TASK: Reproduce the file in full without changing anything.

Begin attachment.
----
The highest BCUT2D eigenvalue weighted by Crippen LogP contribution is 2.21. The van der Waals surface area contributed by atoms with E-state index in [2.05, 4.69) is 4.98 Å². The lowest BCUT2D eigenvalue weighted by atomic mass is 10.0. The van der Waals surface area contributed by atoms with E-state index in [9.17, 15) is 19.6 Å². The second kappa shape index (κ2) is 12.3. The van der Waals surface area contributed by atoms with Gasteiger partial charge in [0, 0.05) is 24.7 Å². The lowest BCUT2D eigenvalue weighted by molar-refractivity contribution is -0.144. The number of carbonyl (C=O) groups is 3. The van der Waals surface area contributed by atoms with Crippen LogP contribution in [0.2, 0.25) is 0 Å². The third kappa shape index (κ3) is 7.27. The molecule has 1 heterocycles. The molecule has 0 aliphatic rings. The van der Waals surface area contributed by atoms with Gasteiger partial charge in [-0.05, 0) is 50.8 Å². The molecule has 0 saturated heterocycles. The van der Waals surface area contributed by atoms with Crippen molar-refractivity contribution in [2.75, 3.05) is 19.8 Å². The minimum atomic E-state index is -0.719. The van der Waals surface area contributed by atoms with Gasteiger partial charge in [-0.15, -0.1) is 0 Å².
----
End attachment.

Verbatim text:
The highest BCUT2D eigenvalue weighted by Crippen LogP contribution is 2.21. The van der Waals surface area contributed by atoms with E-state index in [2.05, 4.69) is 4.98 Å². The lowest BCUT2D eigenvalue weighted by atomic mass is 10.0. The van der Waals surface area contributed by atoms with E-state index in [9.17, 15) is 19.6 Å². The second kappa shape index (κ2) is 12.3. The van der Waals surface area contributed by atoms with Gasteiger partial charge in [0, 0.05) is 24.7 Å². The lowest BCUT2D eigenvalue weighted by molar-refractivity contribution is -0.144. The number of carbonyl (C=O) groups is 3. The van der Waals surface area contributed by atoms with Crippen LogP contribution in [0.2, 0.25) is 0 Å². The third kappa shape index (κ3) is 7.27. The molecule has 1 heterocycles. The molecule has 0 aliphatic rings. The van der Waals surface area contributed by atoms with Gasteiger partial charge in [-0.05, 0) is 50.8 Å². The molecule has 0 saturated heterocycles. The van der Waals surface area contributed by atoms with Crippen molar-refractivity contribution in [2.75, 3.05) is 19.8 Å². The minimum atomic E-state index is -0.719. The van der Waals surface area contributed by atoms with Gasteiger partial charge in [-0.15, -0.1) is 0 Å².